Are You Sitting Comfortably?

Well are you? I’ve watched players practising a new chord or negotiating a tricky passage and concentrating so much on getting their fingers in the right place they haven’t noticed their body folding into wild contortions, as if it is their arms and legs that will make the difference rather than their left and right hand. Not surprisingly strain can occur as a result of poor posture. For both guitarists and mandolin players the traditional positions for playing used to be with one leg crossed over the other with the guitar or mandolin supported on the upper thigh. Although this feels natural because it places the instrument in a useful playing position it is in fact forcing the spine to curve and the pelvic girdle to twist. As a double bass player I used to lean into my bass and had painful back problems. When I finally got to see an Osteopath he took one look at my spine and asked “Are you a bass player? You have a classic bass players curve distortion in the spine”. I changed my playing positions leaning the bass into my body so I could stand straight and shift my weight easily from foot to foot and my problems disappeared.

So finding a comfortable, and skeleton friendly playing position, is very important. Not only for health but also for your playing. Both feet on the ground is a good place to start. If you need to raise your lap then use a foot stool for both feet so both are raised. Check your shoulders are level and you are sitting straight and relaxed. Check for tension and practice releasing it in your arms, neck and shoulders. I experienced quite a lot of muscle pain in my thumb and back of hand from switching between bass and mandolin until I consulted a Feldenkrais practitioner who spotted a problem in my shoulders.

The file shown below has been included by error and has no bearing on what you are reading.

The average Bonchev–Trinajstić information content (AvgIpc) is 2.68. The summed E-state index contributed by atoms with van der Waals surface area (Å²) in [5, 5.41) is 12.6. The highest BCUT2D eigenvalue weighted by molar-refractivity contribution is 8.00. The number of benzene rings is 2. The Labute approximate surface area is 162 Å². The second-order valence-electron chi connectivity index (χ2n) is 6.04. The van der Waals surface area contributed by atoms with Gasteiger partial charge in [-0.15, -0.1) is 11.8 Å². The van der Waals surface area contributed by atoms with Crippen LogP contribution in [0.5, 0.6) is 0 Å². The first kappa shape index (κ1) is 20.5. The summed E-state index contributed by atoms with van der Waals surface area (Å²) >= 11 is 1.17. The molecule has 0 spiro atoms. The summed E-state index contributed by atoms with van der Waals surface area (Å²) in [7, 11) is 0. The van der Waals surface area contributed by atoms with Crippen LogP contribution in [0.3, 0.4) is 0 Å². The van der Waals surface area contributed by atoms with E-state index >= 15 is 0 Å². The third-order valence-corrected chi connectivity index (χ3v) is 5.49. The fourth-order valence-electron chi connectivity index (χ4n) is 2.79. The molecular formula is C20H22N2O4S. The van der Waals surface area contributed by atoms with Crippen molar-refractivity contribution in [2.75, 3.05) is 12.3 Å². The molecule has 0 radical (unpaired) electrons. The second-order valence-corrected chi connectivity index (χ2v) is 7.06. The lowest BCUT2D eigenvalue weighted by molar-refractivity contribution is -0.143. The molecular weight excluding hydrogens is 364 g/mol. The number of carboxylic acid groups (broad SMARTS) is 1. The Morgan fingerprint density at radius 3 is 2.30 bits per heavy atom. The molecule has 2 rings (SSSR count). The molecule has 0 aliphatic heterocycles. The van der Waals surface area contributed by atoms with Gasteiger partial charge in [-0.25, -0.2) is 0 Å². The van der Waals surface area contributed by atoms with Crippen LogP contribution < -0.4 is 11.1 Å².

One good tip I was given was to practice in front of a mirror so you can see how you are sitting as you play and also where you are holding tension. Change your posture until you look at ease and balanced and notice how much easier your playing becomes when you do this.

If you are experiencing pain or discomfort as a result of playing then first of all STOP before any permanent damage occurs and seek some professional advice. A good place to start is with an Alexander Technique teacher.

Look after yourself.